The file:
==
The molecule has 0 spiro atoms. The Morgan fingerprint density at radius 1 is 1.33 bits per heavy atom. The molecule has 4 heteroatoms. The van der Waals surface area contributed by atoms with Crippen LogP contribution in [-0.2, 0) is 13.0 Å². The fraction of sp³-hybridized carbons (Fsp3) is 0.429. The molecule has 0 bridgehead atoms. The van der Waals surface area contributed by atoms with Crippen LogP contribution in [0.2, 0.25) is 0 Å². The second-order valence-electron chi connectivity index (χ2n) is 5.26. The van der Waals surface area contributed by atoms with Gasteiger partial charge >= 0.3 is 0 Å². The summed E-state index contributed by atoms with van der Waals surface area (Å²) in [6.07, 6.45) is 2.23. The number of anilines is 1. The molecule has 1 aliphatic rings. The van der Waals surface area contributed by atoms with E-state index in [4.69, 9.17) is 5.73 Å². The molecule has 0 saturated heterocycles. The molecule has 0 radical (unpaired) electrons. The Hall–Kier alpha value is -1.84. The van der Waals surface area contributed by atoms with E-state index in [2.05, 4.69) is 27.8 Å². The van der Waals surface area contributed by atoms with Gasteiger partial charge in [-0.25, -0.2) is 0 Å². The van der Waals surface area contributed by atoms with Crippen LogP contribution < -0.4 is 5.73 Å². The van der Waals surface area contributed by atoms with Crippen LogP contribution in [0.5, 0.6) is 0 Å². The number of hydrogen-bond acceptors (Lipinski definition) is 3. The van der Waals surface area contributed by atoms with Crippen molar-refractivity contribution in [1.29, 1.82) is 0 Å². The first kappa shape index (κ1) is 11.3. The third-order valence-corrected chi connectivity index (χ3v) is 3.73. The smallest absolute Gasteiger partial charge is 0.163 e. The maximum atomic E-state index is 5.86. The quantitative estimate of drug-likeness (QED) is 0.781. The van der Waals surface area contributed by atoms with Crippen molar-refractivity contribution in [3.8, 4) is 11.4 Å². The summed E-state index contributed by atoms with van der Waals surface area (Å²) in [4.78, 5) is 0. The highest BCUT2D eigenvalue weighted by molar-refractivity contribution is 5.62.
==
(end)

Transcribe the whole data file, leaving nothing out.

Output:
The molecule has 0 spiro atoms. The Morgan fingerprint density at radius 1 is 1.33 bits per heavy atom. The molecule has 4 heteroatoms. The van der Waals surface area contributed by atoms with Crippen LogP contribution in [-0.2, 0) is 13.0 Å². The fraction of sp³-hybridized carbons (Fsp3) is 0.429. The molecule has 0 bridgehead atoms. The van der Waals surface area contributed by atoms with Crippen LogP contribution in [0.2, 0.25) is 0 Å². The second-order valence-electron chi connectivity index (χ2n) is 5.26. The van der Waals surface area contributed by atoms with Gasteiger partial charge >= 0.3 is 0 Å². The summed E-state index contributed by atoms with van der Waals surface area (Å²) in [6.07, 6.45) is 2.23. The number of anilines is 1. The molecule has 1 aliphatic rings. The van der Waals surface area contributed by atoms with E-state index in [4.69, 9.17) is 5.73 Å². The molecule has 0 saturated heterocycles. The molecule has 0 radical (unpaired) electrons. The Hall–Kier alpha value is -1.84. The van der Waals surface area contributed by atoms with E-state index in [2.05, 4.69) is 27.8 Å². The van der Waals surface area contributed by atoms with Gasteiger partial charge in [-0.25, -0.2) is 0 Å². The van der Waals surface area contributed by atoms with Crippen LogP contribution < -0.4 is 5.73 Å². The van der Waals surface area contributed by atoms with Crippen LogP contribution in [0.5, 0.6) is 0 Å². The number of hydrogen-bond acceptors (Lipinski definition) is 3. The van der Waals surface area contributed by atoms with Crippen molar-refractivity contribution in [1.29, 1.82) is 0 Å². The first kappa shape index (κ1) is 11.3. The third-order valence-corrected chi connectivity index (χ3v) is 3.73. The smallest absolute Gasteiger partial charge is 0.163 e. The maximum atomic E-state index is 5.86. The quantitative estimate of drug-likeness (QED) is 0.781. The van der Waals surface area contributed by atoms with Crippen molar-refractivity contribution in [3.8, 4) is 11.4 Å². The summed E-state index contributed by atoms with van der Waals surface area (Å²) in [4.78, 5) is 0. The highest BCUT2D eigenvalue weighted by molar-refractivity contribution is 5.62.